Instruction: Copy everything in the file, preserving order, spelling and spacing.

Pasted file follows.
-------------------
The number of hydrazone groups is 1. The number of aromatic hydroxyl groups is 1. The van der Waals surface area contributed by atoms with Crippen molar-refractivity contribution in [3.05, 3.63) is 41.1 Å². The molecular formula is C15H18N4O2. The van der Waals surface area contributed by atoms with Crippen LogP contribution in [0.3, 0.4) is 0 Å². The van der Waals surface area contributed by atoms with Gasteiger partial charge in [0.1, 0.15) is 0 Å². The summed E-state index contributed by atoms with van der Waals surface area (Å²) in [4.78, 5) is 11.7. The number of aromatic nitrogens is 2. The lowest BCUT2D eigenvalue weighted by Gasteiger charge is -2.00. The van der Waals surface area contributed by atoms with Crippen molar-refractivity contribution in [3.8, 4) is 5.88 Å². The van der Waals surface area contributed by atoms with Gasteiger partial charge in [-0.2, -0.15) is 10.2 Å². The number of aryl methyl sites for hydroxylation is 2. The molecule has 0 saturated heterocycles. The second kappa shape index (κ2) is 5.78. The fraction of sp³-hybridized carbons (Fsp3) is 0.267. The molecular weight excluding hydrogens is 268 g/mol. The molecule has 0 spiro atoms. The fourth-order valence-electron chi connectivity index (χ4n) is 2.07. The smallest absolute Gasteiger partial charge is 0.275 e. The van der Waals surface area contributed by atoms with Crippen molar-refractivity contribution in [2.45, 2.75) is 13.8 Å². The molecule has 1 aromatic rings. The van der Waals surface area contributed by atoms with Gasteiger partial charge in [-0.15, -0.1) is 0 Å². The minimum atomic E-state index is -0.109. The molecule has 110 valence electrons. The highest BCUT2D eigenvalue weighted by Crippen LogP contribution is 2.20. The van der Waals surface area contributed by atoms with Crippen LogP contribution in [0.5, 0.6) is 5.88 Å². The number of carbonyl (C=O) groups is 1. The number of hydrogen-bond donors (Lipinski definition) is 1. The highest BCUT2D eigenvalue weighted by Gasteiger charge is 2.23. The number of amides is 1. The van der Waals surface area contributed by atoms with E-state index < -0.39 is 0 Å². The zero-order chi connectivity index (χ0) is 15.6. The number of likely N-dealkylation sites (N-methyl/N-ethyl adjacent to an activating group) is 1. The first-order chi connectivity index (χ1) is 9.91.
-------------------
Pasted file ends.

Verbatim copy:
The number of hydrazone groups is 1. The number of aromatic hydroxyl groups is 1. The van der Waals surface area contributed by atoms with Crippen molar-refractivity contribution in [3.05, 3.63) is 41.1 Å². The molecular formula is C15H18N4O2. The van der Waals surface area contributed by atoms with Crippen LogP contribution in [0.3, 0.4) is 0 Å². The van der Waals surface area contributed by atoms with Gasteiger partial charge in [0.1, 0.15) is 0 Å². The summed E-state index contributed by atoms with van der Waals surface area (Å²) in [4.78, 5) is 11.7. The number of aromatic nitrogens is 2. The lowest BCUT2D eigenvalue weighted by Gasteiger charge is -2.00. The van der Waals surface area contributed by atoms with Crippen molar-refractivity contribution in [3.8, 4) is 5.88 Å². The van der Waals surface area contributed by atoms with Gasteiger partial charge in [-0.2, -0.15) is 10.2 Å². The number of aryl methyl sites for hydroxylation is 2. The molecule has 0 saturated heterocycles. The second kappa shape index (κ2) is 5.78. The fraction of sp³-hybridized carbons (Fsp3) is 0.267. The molecular weight excluding hydrogens is 268 g/mol. The molecule has 0 spiro atoms. The fourth-order valence-electron chi connectivity index (χ4n) is 2.07. The smallest absolute Gasteiger partial charge is 0.275 e. The van der Waals surface area contributed by atoms with Crippen molar-refractivity contribution in [2.45, 2.75) is 13.8 Å². The molecule has 1 aromatic rings. The van der Waals surface area contributed by atoms with Gasteiger partial charge in [-0.15, -0.1) is 0 Å². The minimum atomic E-state index is -0.109. The molecule has 110 valence electrons. The highest BCUT2D eigenvalue weighted by Crippen LogP contribution is 2.20. The van der Waals surface area contributed by atoms with Crippen LogP contribution in [0.5, 0.6) is 5.88 Å². The number of carbonyl (C=O) groups is 1. The number of hydrogen-bond donors (Lipinski definition) is 1. The highest BCUT2D eigenvalue weighted by Gasteiger charge is 2.23. The number of amides is 1. The van der Waals surface area contributed by atoms with E-state index < -0.39 is 0 Å². The zero-order chi connectivity index (χ0) is 15.6. The number of likely N-dealkylation sites (N-methyl/N-ethyl adjacent to an activating group) is 1. The first-order chi connectivity index (χ1) is 9.91.